Adjarian Autonomous Republic or Ajarian Autonomous Republic (both: əjärˈēən) [key], formerly Adzhar Autonomous Soviet Socialist Republic əjärˈ or Adzharistan əjärˌĭstänˈ, əjärˈĭstănˌ, autonomous region (1990 pop. 382,600), c.1,160 sq mi (3,000 sq km), SW Georgia, on the Black Sea, bordering Turkey on the south. The capital is Batumi. Mountainous and forested, the region has a subtropical climate, and there are many health resorts. Tobacco, tea, citrus fruits, and avocados are leading crops; livestock raising is also important. Industries include tea packing, tobacco processing, fruit and fish canning, oil refining, and shipbuilding. The Adjars or Ajars, a mainly Muslim people of the South Caucasian linguistic family, constitute the bulk of the population; the remainder are Georgians, Armenians, Russians, and Greeks.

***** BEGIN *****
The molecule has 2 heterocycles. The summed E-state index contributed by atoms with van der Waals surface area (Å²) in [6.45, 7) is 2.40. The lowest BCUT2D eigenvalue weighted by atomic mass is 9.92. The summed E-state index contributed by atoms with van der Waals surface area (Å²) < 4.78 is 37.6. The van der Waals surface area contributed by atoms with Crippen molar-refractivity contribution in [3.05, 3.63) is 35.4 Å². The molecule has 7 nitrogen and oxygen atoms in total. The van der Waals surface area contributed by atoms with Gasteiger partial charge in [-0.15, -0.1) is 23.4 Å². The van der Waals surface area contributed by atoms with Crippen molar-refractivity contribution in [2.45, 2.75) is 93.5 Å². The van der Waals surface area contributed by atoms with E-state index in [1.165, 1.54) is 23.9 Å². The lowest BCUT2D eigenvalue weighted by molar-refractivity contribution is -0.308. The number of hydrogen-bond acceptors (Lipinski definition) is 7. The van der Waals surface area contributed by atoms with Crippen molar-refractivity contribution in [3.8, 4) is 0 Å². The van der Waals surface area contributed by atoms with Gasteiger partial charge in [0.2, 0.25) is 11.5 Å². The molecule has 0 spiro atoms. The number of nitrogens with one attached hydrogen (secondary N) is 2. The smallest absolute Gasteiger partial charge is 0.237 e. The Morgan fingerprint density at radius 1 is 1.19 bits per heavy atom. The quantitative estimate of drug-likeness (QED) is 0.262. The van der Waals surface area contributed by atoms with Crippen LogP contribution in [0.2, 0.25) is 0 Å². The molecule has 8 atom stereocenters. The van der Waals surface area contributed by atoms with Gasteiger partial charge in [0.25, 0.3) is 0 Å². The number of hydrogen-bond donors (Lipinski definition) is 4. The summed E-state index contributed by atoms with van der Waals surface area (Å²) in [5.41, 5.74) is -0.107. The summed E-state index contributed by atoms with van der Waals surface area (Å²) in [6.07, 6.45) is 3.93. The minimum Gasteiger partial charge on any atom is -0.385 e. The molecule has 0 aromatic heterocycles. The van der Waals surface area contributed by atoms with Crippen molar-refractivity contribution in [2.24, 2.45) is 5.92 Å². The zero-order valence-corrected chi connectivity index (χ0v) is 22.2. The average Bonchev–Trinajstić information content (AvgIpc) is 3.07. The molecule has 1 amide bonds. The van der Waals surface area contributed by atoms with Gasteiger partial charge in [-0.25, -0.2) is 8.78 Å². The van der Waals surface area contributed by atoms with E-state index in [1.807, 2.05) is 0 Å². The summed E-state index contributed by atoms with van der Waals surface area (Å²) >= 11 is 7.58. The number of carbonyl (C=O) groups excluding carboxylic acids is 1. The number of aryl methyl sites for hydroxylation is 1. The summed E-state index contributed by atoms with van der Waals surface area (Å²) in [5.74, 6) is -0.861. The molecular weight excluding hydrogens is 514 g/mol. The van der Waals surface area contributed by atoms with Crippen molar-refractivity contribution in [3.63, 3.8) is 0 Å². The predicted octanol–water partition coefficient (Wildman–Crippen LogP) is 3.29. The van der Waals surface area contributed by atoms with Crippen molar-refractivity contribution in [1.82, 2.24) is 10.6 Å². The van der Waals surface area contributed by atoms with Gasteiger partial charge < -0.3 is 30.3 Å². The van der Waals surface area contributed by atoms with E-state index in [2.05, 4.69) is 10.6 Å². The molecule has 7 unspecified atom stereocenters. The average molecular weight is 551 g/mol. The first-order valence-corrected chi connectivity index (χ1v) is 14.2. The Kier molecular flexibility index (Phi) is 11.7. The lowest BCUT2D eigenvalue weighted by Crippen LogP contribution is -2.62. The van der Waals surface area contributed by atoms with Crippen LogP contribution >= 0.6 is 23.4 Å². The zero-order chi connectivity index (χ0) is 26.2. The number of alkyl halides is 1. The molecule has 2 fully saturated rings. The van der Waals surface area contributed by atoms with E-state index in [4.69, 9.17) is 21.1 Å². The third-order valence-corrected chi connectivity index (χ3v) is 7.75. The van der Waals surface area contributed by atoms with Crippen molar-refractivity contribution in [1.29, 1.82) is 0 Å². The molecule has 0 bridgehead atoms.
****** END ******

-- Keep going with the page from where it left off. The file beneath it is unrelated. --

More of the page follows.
Colonized by Greek merchants in the 5th and 4th cent. B.C., the region later came under Roman rule and after the 9th cent. A.D. was part of Georgia. The Turks conquered the area in the late 17th and early 18th cent. and introduced Islam. Acquired by Russia in 1878, the region became an autonomous republic of Georgia in 1921. In 1991 it became an autonomous republic of the newly independent state of Georgia. Subsequently, the region became increasingly independent of the Georgian central government, leading to a crisis (2004) in which Georgia reasserted its supremacy and forced Adjarian leader Aslan Abashidze into exile.
The Columbia Electronic Encyclopedia, 6th ed. Copyright © 2012, Columbia University Press. All rights reserved.